Perhaps it wasn’t so much the history that I found odd at the Beenleigh Historical Village & Museum, it was the way it was presented. For on my wanders throughout the grounds, I encountered eerily garbed mannequins, a cardboard pastor, signs constantly telling me I was being watched and a silence that was palpable to its sole visitor – me.
A history of Brisbane (region), complete with mannequins
Beenleigh is a small town located roughly 25 minutes drive south-east of Brisbane and the Beenleigh Historical Village & Museum showcases the region’s history, dating from the 1860s onward. Intrigued by the re-creation of an entire village, I paid the entry fee and strolled past a wall garnished with sickles into a dusty museum.
After staring at some old clothes and aged trinkets, I continued towards the Coomera lock-up – a place where prisoners spent the night while being transferred. It was dark and cramped with a small bed under a manky mattress that was chained to the wall. In the corner lay a rudimentary toilet beneath a skeleton that was shackled to the window in white paint.
Next door I explored a classroom with pew-like seats and old clocks before I wandered into the old Beenleigh Post Office and discovered the first of many mannequins. On the wall was some dated yet reassuring news from Australia Post – “the communication services of the Australian Post Office are vast to serve the nation yet still personal to serve you.”
I turned to see the sign, “smile, you’re on camera”, sitting in front of an androgynous-looking mannequin frozen in service. Opening in the 1860s, the building saw some of the country’s first messengers – horseback posties. In the building behind were old computers and a history of the region’s rum trade.
Stepping outside, I made my way across the silent and altogether empty village (save for a few staff members), past a vintage Dodge that was once a fire engine and into the old Carroll family house, occupied by mannequins of course. One room contained a headless mannequin, gesticulating in the manner of a host, while another contained five more, one of these also headless.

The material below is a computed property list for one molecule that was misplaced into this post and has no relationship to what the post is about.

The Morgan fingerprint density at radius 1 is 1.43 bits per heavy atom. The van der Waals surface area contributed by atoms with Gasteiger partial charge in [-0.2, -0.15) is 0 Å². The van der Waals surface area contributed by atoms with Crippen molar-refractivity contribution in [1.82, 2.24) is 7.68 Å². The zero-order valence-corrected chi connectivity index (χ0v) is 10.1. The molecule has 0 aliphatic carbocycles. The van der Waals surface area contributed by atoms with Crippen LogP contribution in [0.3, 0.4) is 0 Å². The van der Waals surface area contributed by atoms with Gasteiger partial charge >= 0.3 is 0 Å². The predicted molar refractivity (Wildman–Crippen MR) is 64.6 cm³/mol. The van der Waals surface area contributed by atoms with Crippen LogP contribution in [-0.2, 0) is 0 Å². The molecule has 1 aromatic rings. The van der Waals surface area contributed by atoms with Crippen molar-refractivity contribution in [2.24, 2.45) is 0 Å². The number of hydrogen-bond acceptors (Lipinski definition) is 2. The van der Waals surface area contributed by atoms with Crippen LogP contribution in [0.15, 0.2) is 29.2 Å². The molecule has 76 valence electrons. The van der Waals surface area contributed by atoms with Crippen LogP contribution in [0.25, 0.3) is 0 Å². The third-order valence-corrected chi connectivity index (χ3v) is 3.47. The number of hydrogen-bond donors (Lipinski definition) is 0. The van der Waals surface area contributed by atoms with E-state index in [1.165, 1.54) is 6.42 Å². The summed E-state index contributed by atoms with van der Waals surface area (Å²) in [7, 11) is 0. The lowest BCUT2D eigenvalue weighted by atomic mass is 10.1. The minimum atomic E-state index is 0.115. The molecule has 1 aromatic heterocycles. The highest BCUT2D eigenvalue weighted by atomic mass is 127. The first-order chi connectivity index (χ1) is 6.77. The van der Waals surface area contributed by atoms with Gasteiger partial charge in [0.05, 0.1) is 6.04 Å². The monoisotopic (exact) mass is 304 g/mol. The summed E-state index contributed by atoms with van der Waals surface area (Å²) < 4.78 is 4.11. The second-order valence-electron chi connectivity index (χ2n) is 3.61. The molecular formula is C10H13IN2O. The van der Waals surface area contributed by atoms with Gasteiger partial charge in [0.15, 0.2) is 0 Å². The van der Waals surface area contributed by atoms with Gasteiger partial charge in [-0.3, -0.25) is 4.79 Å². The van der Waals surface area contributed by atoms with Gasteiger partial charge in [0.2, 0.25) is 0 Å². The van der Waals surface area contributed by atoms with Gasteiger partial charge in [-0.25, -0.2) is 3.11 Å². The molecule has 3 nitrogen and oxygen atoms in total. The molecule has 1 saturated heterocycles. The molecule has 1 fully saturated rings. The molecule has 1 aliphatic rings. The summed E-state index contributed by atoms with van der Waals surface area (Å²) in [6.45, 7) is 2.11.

Above this headless dummy I spied the reflection of a mannequin in a mirror and for a moment I imagined I’d somehow wedged myself in the twilight zone. I then visited an old tin bath at the rear before continuing towards the Radke cottage, built in the 1870s. Here I found rustic living quarters that looked alluring in the afternoon light.
Across the way, the old St Georges Church of England was a real highlight, primarily because of the cardboard pastor that stood at the end of the aisle. As I sat amongst the pews, it was hard for me to imagine what church was like here over 140 years ago, largely because I couldn’t keep my eyes off the life-sized cardboard figure, who looked a little like Michael Caine paralysed in mid-sermon.
Next door was the old general store dating to the 19th-century, which was guarded by an emo/zombie/vampire mannequin. Standing there, in front of a sign advertising the seemingly innocuous Bex – a household pain killer that was eventually discovered to cause kidney damage – I felt myself once again back in the twilight zone, which made my visit all worthwhile.
The atmosphere. While I found the history of Beenleigh and surrounds mildly interesting, the antiquated decor, strange inhabitants and empty village made for an intriguing visit.
Adults cost $6.00, concessions $4.00 and children are $2.50. It you want to take photos, like I did, you’ll need to pay $10. The Beenleigh Historical Village & Museum also takes bookings for group tours and school excursions.